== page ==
By Quintin van Jaarsveld
Burry Stander’s legacy lives on through the inspired strides his family are making in developing the next wave of star South Coast mountain bikers.
With all his ground-breaking success on the track, what widely went unnoticed throughout Stander’s trail-blazing career were his developmental and charitable endeavours.
The iconic mountain biker, who tragically passed away after colliding with a taxi during a training ride in Shelly Beach on 3 January last year, was passionate about ploughing back into the sport that made him a global phenomenon.
As a proud South Coaster, Stander would join local mountain bike club Bundu Bashers on their training rides whenever he spent time at his Umtentweni home.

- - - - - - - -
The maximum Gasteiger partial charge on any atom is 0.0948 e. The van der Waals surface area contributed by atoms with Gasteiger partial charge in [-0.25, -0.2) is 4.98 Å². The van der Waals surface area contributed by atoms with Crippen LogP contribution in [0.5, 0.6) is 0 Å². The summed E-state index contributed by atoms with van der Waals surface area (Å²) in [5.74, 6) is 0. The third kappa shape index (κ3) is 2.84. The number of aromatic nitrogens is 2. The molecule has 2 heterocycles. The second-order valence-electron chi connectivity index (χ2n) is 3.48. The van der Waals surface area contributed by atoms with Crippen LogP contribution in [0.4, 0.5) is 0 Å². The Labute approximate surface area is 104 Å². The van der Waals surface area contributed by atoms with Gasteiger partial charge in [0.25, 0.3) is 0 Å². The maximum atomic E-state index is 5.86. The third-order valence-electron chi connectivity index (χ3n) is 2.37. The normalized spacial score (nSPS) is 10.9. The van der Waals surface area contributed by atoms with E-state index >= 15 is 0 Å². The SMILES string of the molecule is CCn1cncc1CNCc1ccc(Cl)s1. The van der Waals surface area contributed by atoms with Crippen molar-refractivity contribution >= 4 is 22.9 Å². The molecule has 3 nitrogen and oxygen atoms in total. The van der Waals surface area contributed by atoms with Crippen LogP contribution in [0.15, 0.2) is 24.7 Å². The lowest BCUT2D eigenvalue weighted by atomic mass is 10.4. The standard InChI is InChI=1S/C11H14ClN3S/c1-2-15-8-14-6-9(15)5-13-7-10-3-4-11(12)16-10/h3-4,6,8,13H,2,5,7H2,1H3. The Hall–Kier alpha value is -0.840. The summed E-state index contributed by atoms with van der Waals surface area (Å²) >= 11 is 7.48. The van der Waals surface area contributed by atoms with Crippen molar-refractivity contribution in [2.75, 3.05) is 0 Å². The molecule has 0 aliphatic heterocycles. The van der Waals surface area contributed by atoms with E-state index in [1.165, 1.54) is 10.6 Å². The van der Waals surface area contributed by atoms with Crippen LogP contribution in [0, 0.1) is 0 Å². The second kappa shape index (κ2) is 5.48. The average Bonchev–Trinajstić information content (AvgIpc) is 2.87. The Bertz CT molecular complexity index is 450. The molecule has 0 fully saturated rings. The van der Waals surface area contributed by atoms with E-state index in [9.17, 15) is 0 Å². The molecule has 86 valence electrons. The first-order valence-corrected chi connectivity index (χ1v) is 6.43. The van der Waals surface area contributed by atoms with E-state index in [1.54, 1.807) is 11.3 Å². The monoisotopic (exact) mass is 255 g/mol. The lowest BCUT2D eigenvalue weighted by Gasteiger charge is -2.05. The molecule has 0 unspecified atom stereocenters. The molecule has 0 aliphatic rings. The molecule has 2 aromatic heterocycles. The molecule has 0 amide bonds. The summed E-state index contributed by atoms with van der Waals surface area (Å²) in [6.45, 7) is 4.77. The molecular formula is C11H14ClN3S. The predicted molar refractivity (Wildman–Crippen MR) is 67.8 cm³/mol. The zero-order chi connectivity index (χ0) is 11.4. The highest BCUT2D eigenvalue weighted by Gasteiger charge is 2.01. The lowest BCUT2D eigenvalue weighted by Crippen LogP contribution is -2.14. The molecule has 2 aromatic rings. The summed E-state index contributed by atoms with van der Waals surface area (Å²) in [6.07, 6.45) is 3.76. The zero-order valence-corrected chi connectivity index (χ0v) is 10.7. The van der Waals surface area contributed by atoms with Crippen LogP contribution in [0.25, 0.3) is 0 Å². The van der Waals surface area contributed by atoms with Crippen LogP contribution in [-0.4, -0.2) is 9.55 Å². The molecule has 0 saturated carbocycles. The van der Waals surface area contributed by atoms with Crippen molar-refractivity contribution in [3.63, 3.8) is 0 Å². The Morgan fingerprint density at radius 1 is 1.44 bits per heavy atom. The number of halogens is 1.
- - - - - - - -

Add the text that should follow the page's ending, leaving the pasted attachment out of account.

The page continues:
He happily interacted with the local riders, who ranged from young beginners to weekend warriors, and often offered them sage advice.
The two-time Olympian insisted to be viewed as ‘one of the guys’ instead of being put on a pedestal and shared his insight and expertise with riders of all ages and skill levels across the world.
Given his passion to grow the sport, Stander’s family fittingly named development as one of the cornerstones of the Burry Stander Foundation, which was established soon after his untimely death at the age of 25.
Following Stander’s example, his family have taken a hands-on approach and have – with the support of national and KwaZulu-Natal government – taken a group of eight promising youngsters from Gamalakhe under their wing.